The pranksters behind “Hollyweed” say they paid tribute to the original sign alteration of 1976 by a Cal State Northridge student.

Zach Fernandez and Sarah Fern. Photo via Instagram

But Zach Fernandez — whose identity became widely known Tuesday — saw his Twitter sign disappear. His @JesusHands account has been suspended.

On Instagram, JesusHands is winning praise.

At first, media outlets were guessing about the artist.

The San Francisco Chronicle said Fernandez “is getting support from his followers who believe he vandalized the Los Angeles landmark on New Year’s Day. The videographer and editor has not blatantly taken credit for it, but people are piecing together the clues: Photos from the site show a tarp with the name ‘Jesus Hands’ hanging on the sign’s last O letter, and his latest Instagram update admires the joke from afar.”

But the cat was completely out of the bag with an interview in Vice. He and co-conspirator Sarah Fern shared why they fussed with the landmark using fabric and clamps.

Vice asked why they changed the sign.

Fernandez said: “I saw the original ‘Hollyweed’ sign on my buddy’s Instagram and wondered if it was just a digital alteration. But after I looked it up, I saw there was this guy, Danny Finegood, who was an art student at Cal State Northridge and originally changed the sign as part of a school art project.

“In 1976, California had just relaxed its laws on marijuana, and he did it in tribute to that. He got an A. That inspired me, and I dug a bit and found he did some other installs over the years with friends. Unfortunately, it’s actually ‘the late Mr. Finegood,’ as he died ten years ago. So, on the bottom of the left of the ‘O,’ I wrote ‘a tribute to Mr. Finegood.’ The main goal of the piece, however, is to bring about conversation.

Fern said: “With this election, I think that was something that became clear. I think the idea was already brewing, but with the election panning out the way that it did, that was the final push.”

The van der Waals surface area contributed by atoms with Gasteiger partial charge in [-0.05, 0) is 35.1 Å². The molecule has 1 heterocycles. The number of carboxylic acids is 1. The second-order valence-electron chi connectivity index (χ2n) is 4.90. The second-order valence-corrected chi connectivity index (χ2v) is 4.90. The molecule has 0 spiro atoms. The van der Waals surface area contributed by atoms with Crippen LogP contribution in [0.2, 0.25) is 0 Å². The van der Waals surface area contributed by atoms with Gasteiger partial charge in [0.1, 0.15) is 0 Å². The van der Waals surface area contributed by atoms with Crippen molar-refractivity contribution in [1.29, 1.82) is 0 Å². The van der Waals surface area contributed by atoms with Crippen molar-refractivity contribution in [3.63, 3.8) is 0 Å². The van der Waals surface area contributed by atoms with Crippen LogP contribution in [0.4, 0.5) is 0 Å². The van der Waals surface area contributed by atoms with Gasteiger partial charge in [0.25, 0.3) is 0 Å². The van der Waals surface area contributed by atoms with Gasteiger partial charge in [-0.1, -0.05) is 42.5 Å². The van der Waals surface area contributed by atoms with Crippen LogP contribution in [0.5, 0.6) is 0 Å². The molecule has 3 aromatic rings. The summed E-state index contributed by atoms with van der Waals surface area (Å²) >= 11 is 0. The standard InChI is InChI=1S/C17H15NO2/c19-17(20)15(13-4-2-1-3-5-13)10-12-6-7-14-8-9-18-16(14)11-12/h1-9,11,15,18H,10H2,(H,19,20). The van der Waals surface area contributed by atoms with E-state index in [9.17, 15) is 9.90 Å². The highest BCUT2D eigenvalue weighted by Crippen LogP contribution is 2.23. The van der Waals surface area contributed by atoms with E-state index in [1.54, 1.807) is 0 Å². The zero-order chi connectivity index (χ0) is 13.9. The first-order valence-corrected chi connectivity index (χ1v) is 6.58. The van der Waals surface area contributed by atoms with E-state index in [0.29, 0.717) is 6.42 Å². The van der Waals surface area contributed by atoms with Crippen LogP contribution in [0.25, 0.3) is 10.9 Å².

California voters in November approved a measure legalizing recreational marijuana use.

Fernandez posted a photo of the “Hollyweed” sign on his Instagram page, with the caption “In all it’s glory.” Hundreds of people commented on the photo, praising the work. Responding to one of the first people to post a compliment, Fernandez wrote “Thanks Compa!!”

City surveillance cameras locked on the iconic sign captured a man dressed in black as he scaled down the sign and carefully placed tarps on the structure to make it read “Hollyweed” around 3 a.m. Sunday, said Sgt. Guy Juneau of the LAPD’s Security Services Division.

The tarp was taken down about 11:15 a.m. and the sign restored to”Hollywood.” The incident was being investigated as misdemeanor trespassing, as opposed to vandalism, because the sign was not damaged in any way.

LAPD officials said Tuesday they’re aware of the reports about the possible perpetrator, but no arrests have been made and no suspect has been identified.

The agency that maintains the sign may wind up boosting security around the landmark in the aftermath of the stunt.

The surveillance system is like a chain,” Chris Baumgart, chairman of the Hollywood Sign Trust, told the Los Angeles Times. “The chain is only as good as its weakest link, so as we study this — the prankster coming in, how he (or) she slipped through — we will determine this week where the link was that was weak, then we will upgrade there.

Baumgart said he plans to meet with the Los Angeles Police Department this week to be briefed on the matter and to explore ways to prevent similar acts.

Baumgart noted there are dangers when it comes to making a statement on the sign.

Because the sign is 45 feet high, it’s extremely easy to slip and fall,” he told The Times. “It could’ve been a tragedy for that prankster. And that hillside is extremely treacherous. So you’re protecting the homeowners, you池e protecting the pranksters from themselves by keeping them out of there. The sign is just metal and concrete. The lives are more important.”

— City News Service contributed to this report.

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